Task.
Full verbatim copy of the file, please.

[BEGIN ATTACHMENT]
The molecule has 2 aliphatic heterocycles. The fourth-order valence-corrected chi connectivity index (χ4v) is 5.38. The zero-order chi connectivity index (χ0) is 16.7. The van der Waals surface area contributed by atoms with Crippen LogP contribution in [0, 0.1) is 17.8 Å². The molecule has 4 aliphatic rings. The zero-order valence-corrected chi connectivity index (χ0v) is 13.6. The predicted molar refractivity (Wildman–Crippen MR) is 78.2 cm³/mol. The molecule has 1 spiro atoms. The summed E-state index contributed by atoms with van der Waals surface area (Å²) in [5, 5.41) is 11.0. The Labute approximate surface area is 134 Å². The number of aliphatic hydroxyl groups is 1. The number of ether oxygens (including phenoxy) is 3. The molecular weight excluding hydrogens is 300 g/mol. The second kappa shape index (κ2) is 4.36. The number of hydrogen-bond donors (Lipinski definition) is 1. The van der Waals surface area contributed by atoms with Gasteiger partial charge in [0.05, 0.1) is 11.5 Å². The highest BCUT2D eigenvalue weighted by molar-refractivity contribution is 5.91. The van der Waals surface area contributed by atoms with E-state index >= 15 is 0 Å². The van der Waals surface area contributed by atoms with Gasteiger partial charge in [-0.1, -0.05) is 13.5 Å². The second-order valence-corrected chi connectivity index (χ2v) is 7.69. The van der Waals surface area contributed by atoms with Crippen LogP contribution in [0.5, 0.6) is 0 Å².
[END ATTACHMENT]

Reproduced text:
The molecule has 2 aliphatic heterocycles. The fourth-order valence-corrected chi connectivity index (χ4v) is 5.38. The zero-order chi connectivity index (χ0) is 16.7. The van der Waals surface area contributed by atoms with Crippen LogP contribution in [0, 0.1) is 17.8 Å². The molecule has 4 aliphatic rings. The zero-order valence-corrected chi connectivity index (χ0v) is 13.6. The predicted molar refractivity (Wildman–Crippen MR) is 78.2 cm³/mol. The molecule has 1 spiro atoms. The summed E-state index contributed by atoms with van der Waals surface area (Å²) in [5, 5.41) is 11.0. The Labute approximate surface area is 134 Å². The number of aliphatic hydroxyl groups is 1. The number of ether oxygens (including phenoxy) is 3. The molecular weight excluding hydrogens is 300 g/mol. The second kappa shape index (κ2) is 4.36. The number of hydrogen-bond donors (Lipinski definition) is 1. The van der Waals surface area contributed by atoms with Gasteiger partial charge in [0.05, 0.1) is 11.5 Å². The highest BCUT2D eigenvalue weighted by molar-refractivity contribution is 5.91. The van der Waals surface area contributed by atoms with E-state index >= 15 is 0 Å². The van der Waals surface area contributed by atoms with Gasteiger partial charge in [-0.1, -0.05) is 13.5 Å². The second-order valence-corrected chi connectivity index (χ2v) is 7.69. The van der Waals surface area contributed by atoms with Crippen LogP contribution in [0.5, 0.6) is 0 Å².